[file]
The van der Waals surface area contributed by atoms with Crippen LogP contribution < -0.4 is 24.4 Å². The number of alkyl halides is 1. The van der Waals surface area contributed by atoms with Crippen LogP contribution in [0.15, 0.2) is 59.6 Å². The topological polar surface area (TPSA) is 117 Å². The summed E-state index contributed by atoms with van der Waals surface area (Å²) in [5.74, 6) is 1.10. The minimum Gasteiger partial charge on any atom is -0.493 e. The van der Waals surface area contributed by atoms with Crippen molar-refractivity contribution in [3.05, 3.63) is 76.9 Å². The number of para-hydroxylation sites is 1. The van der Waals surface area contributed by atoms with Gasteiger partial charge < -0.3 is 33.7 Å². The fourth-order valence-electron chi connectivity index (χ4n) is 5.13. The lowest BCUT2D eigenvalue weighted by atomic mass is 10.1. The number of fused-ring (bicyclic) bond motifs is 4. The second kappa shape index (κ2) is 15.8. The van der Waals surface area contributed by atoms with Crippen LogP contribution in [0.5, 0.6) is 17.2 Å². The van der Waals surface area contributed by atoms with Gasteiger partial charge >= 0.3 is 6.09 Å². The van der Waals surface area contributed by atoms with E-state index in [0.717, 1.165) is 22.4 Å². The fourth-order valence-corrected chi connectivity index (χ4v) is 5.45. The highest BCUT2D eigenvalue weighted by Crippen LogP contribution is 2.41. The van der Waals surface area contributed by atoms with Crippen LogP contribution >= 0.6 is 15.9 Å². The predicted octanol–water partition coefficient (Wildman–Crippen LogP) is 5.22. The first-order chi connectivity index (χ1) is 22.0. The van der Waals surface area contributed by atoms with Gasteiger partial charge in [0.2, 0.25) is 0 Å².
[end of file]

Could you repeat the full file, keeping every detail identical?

The van der Waals surface area contributed by atoms with Crippen LogP contribution < -0.4 is 24.4 Å². The number of alkyl halides is 1. The van der Waals surface area contributed by atoms with Crippen LogP contribution in [0.15, 0.2) is 59.6 Å². The topological polar surface area (TPSA) is 117 Å². The summed E-state index contributed by atoms with van der Waals surface area (Å²) in [5.74, 6) is 1.10. The minimum Gasteiger partial charge on any atom is -0.493 e. The van der Waals surface area contributed by atoms with Crippen molar-refractivity contribution in [3.05, 3.63) is 76.9 Å². The number of para-hydroxylation sites is 1. The van der Waals surface area contributed by atoms with Gasteiger partial charge < -0.3 is 33.7 Å². The fourth-order valence-electron chi connectivity index (χ4n) is 5.13. The lowest BCUT2D eigenvalue weighted by atomic mass is 10.1. The number of fused-ring (bicyclic) bond motifs is 4. The second kappa shape index (κ2) is 15.8. The van der Waals surface area contributed by atoms with Crippen LogP contribution in [0.5, 0.6) is 17.2 Å². The van der Waals surface area contributed by atoms with Gasteiger partial charge >= 0.3 is 6.09 Å². The van der Waals surface area contributed by atoms with E-state index in [0.717, 1.165) is 22.4 Å². The fourth-order valence-corrected chi connectivity index (χ4v) is 5.45. The highest BCUT2D eigenvalue weighted by Crippen LogP contribution is 2.41. The van der Waals surface area contributed by atoms with Crippen LogP contribution >= 0.6 is 15.9 Å². The predicted octanol–water partition coefficient (Wildman–Crippen LogP) is 5.22. The first-order chi connectivity index (χ1) is 22.0. The van der Waals surface area contributed by atoms with Gasteiger partial charge in [0.2, 0.25) is 0 Å².